The original budget allocation for 2008/09 was R418 255 million. After the adjustment estimate in September 2008, the Budget increased to R439 832 million. At the end of the financial year, R427 484 million (97,2%) was spent. The bulk of the saving of R12, 348 million (2,8%) relates to two projects:
- R7,4 million for the Energy Efficiency Campaign was unspent due to the late allocation of the Energy Efficiency Campaign funds of R15 million
- R4 017 million allocated to the Communication Strategy for the Opening of Parliament and Presidential Inauguration was not used as these took place after the financial year-end.
Over the (Medium Term Expenditure Framework (MTEF) period, expenditure will increase at an average annual rate of 4,7%, mainly because the GCIS and the IMC will have completed their activities relating to the 2010 World Cup.
Over the MTEF period, the department receives additional funds of R16 million (2009/10), R33,1 million (2010/11), and R33,2 million (2011/12). The additional funds will mainly be used for:
- accommodating the Re Kagiso Tshwane project in 2010/11 and 2011/12
- increased support to provincial offices
- the SoNA and the opening of Parliament in 2009/10
- establishing the government community radio link in 2011/12
- running the Energy Efficiency Campaign
- inflation-related adjustments in compensation of employees and payments for capital assets
- facilitating briefings by cluster ministries on progress on the implementation of the Programme of Action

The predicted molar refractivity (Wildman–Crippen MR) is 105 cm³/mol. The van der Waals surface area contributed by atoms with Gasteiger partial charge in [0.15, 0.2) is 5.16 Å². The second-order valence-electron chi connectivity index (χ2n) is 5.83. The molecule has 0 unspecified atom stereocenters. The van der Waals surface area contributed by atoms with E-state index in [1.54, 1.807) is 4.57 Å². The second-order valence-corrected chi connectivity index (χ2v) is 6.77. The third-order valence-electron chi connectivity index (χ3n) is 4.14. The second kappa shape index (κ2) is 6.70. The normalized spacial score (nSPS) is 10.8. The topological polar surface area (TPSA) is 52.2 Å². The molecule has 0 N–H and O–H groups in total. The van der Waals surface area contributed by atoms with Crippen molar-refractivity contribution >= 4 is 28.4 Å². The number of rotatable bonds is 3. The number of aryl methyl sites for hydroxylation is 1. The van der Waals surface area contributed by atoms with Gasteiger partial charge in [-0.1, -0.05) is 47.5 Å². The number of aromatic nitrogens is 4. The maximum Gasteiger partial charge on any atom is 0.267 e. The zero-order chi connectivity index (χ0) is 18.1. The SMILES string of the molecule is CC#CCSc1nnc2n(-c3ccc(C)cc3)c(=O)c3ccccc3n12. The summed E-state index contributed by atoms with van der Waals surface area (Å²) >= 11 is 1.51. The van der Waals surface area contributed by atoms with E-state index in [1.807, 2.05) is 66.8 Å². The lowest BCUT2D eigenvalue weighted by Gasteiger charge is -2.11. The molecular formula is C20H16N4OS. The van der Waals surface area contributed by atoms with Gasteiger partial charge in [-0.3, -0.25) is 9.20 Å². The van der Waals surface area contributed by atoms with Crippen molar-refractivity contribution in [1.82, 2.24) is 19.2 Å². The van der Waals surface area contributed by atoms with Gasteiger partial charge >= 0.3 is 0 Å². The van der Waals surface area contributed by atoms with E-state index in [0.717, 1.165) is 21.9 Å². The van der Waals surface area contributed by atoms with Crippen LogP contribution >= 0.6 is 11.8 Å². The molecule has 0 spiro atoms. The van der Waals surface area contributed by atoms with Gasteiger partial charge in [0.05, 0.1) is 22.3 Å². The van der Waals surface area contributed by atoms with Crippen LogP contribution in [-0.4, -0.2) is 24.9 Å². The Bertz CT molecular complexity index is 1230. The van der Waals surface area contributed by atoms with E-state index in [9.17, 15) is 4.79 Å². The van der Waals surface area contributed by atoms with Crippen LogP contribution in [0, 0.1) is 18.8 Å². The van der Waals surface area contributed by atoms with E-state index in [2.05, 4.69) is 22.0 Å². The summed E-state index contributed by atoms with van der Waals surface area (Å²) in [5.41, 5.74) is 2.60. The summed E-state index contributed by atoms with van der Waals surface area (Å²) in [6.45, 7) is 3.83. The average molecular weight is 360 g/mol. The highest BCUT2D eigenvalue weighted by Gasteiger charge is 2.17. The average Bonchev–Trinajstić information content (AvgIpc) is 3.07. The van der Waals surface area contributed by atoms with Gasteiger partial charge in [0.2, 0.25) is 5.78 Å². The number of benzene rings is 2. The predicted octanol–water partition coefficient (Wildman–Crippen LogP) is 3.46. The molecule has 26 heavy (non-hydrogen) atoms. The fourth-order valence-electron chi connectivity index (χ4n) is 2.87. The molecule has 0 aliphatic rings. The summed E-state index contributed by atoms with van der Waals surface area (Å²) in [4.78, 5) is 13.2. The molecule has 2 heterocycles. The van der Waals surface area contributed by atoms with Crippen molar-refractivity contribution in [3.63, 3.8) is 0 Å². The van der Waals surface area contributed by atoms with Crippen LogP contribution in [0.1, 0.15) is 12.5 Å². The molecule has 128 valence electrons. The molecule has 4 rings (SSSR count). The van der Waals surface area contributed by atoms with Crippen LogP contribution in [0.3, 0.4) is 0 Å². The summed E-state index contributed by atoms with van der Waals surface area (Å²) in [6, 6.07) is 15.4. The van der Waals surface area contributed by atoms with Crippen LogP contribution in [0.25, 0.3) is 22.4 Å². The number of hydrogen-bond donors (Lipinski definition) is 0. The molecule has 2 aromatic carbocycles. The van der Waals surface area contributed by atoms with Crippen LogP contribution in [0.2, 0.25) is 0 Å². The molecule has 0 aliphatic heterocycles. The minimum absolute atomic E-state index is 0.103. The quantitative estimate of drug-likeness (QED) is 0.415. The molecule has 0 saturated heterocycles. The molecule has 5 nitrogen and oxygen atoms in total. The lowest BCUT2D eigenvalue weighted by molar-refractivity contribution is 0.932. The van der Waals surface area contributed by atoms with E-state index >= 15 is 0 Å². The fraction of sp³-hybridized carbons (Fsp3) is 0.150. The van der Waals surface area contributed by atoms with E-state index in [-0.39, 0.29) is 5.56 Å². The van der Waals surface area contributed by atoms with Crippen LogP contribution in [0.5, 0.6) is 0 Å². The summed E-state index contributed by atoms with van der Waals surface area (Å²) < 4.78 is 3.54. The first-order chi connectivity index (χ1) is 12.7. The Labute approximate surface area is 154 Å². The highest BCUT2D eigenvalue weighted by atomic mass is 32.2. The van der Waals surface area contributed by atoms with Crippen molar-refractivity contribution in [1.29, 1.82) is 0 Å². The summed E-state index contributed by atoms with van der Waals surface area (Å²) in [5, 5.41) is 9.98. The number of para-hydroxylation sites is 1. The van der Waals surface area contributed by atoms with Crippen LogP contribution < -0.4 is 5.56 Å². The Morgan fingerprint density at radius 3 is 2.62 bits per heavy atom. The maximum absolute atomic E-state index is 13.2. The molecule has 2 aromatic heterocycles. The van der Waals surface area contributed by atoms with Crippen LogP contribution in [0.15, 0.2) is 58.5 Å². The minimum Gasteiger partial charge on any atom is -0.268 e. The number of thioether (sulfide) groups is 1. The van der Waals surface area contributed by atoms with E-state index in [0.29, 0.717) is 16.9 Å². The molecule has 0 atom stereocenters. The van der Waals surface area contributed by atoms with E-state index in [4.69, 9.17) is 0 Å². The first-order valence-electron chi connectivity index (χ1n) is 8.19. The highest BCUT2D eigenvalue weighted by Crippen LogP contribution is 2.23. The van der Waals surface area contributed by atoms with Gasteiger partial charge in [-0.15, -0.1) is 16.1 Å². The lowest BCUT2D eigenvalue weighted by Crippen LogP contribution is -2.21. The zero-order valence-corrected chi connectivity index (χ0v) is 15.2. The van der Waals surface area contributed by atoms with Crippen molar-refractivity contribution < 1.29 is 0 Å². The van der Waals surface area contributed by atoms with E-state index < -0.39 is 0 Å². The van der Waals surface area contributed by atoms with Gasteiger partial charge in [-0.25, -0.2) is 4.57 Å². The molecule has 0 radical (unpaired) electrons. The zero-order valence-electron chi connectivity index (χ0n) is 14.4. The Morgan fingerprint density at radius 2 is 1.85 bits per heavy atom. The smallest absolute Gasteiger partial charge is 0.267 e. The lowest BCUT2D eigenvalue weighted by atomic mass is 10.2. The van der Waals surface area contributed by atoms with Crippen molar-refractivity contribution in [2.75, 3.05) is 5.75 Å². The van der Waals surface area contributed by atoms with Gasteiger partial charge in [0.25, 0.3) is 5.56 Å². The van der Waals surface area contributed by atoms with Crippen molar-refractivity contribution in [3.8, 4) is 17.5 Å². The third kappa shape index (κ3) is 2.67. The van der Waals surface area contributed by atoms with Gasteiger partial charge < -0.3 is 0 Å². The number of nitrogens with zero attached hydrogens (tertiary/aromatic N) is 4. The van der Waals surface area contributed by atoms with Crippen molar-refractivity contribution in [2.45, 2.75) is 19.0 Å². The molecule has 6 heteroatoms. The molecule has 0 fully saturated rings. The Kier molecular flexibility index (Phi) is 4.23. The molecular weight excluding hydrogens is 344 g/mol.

- sustaining interaction between public representatives and the public
- better organised and strategic communication leadership of government communication
- improved imbizo – sectoral izimbizo
- interaction with media houses domestically and abroad.
We are very grateful and appreciative of the work and support provided by the Portfolio Committee on Communications and in particular, the Chairperson of the Portfolio Committee, Mr Ismael Vadi, who has been reappointed to chair the committee.
I take this opportunity to welcome the new members of the portfolio committee and I’m looking forward to working very closely with you to ensure that the GCIS and its agencies, the IMC and MDDA, will continue to have a meaningful relationship with Parliament.
I would like to offer a word of warmest congratulations to Mr Themba Maseko and his GCIS team for the impressive way they have run this crucial government operation.
Finally, I commend the GCIS Budget to the House.
Issued by: Government Communications (GCIS)